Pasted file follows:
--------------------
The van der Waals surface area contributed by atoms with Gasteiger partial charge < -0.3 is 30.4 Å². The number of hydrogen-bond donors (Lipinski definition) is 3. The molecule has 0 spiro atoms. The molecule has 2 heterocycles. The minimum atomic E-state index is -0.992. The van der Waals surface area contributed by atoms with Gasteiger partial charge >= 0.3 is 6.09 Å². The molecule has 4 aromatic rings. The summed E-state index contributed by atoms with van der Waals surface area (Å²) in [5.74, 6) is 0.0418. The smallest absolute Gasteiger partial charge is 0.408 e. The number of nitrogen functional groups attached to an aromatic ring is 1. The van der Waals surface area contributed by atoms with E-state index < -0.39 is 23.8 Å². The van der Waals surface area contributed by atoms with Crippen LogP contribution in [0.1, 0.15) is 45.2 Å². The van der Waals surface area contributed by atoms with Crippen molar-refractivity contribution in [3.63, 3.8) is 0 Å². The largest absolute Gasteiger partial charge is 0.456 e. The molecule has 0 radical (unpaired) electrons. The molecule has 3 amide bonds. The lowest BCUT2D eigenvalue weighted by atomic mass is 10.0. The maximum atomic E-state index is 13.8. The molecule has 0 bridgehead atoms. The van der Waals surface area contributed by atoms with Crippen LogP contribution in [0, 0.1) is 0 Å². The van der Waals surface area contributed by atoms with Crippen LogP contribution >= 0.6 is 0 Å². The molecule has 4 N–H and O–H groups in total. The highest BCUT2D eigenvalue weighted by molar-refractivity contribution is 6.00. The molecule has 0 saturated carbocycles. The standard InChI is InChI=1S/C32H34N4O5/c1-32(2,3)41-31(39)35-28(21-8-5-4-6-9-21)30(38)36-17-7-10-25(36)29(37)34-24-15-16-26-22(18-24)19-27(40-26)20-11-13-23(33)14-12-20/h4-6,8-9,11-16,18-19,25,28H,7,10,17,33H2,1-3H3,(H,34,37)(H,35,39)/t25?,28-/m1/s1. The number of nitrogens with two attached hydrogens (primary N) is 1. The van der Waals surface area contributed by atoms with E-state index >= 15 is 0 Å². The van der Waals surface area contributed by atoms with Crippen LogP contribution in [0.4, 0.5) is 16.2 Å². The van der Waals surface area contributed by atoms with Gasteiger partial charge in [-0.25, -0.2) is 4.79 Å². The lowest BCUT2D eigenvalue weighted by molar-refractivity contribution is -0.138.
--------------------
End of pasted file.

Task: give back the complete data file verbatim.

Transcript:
The van der Waals surface area contributed by atoms with Gasteiger partial charge < -0.3 is 30.4 Å². The number of hydrogen-bond donors (Lipinski definition) is 3. The molecule has 0 spiro atoms. The molecule has 2 heterocycles. The minimum atomic E-state index is -0.992. The van der Waals surface area contributed by atoms with Gasteiger partial charge >= 0.3 is 6.09 Å². The molecule has 4 aromatic rings. The summed E-state index contributed by atoms with van der Waals surface area (Å²) in [5.74, 6) is 0.0418. The smallest absolute Gasteiger partial charge is 0.408 e. The number of nitrogen functional groups attached to an aromatic ring is 1. The van der Waals surface area contributed by atoms with E-state index < -0.39 is 23.8 Å². The van der Waals surface area contributed by atoms with Crippen LogP contribution in [0.1, 0.15) is 45.2 Å². The van der Waals surface area contributed by atoms with Crippen molar-refractivity contribution in [3.63, 3.8) is 0 Å². The largest absolute Gasteiger partial charge is 0.456 e. The molecule has 0 radical (unpaired) electrons. The molecule has 3 amide bonds. The lowest BCUT2D eigenvalue weighted by atomic mass is 10.0. The maximum atomic E-state index is 13.8. The molecule has 0 bridgehead atoms. The van der Waals surface area contributed by atoms with Crippen LogP contribution in [0, 0.1) is 0 Å². The van der Waals surface area contributed by atoms with Crippen LogP contribution >= 0.6 is 0 Å². The molecule has 4 N–H and O–H groups in total. The highest BCUT2D eigenvalue weighted by molar-refractivity contribution is 6.00. The molecule has 0 saturated carbocycles. The standard InChI is InChI=1S/C32H34N4O5/c1-32(2,3)41-31(39)35-28(21-8-5-4-6-9-21)30(38)36-17-7-10-25(36)29(37)34-24-15-16-26-22(18-24)19-27(40-26)20-11-13-23(33)14-12-20/h4-6,8-9,11-16,18-19,25,28H,7,10,17,33H2,1-3H3,(H,34,37)(H,35,39)/t25?,28-/m1/s1. The number of nitrogens with two attached hydrogens (primary N) is 1. The van der Waals surface area contributed by atoms with E-state index >= 15 is 0 Å². The van der Waals surface area contributed by atoms with Crippen LogP contribution in [0.4, 0.5) is 16.2 Å². The van der Waals surface area contributed by atoms with Gasteiger partial charge in [-0.25, -0.2) is 4.79 Å². The lowest BCUT2D eigenvalue weighted by molar-refractivity contribution is -0.138.